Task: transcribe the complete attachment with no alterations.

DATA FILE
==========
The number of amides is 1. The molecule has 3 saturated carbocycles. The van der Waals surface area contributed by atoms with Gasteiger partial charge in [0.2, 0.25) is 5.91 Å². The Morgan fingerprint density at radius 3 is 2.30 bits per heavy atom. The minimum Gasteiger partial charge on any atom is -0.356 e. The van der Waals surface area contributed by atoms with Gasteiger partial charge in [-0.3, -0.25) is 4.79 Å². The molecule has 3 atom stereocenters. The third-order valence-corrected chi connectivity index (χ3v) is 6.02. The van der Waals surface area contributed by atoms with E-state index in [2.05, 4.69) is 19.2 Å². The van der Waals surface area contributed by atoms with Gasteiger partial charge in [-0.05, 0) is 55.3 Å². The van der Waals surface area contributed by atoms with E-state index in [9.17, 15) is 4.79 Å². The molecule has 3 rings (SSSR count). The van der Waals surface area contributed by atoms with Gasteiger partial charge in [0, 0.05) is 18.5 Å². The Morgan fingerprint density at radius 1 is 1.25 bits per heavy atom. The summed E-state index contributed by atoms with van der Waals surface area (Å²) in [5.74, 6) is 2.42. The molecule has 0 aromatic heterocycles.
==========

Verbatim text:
The number of amides is 1. The molecule has 3 saturated carbocycles. The van der Waals surface area contributed by atoms with Gasteiger partial charge in [0.2, 0.25) is 5.91 Å². The Morgan fingerprint density at radius 3 is 2.30 bits per heavy atom. The minimum Gasteiger partial charge on any atom is -0.356 e. The van der Waals surface area contributed by atoms with Gasteiger partial charge in [-0.3, -0.25) is 4.79 Å². The molecule has 3 atom stereocenters. The third-order valence-corrected chi connectivity index (χ3v) is 6.02. The van der Waals surface area contributed by atoms with E-state index in [2.05, 4.69) is 19.2 Å². The van der Waals surface area contributed by atoms with Gasteiger partial charge in [-0.05, 0) is 55.3 Å². The van der Waals surface area contributed by atoms with E-state index in [9.17, 15) is 4.79 Å². The molecule has 3 rings (SSSR count). The van der Waals surface area contributed by atoms with Gasteiger partial charge in [0, 0.05) is 18.5 Å². The Morgan fingerprint density at radius 1 is 1.25 bits per heavy atom. The summed E-state index contributed by atoms with van der Waals surface area (Å²) in [5.74, 6) is 2.42. The molecule has 0 aromatic heterocycles.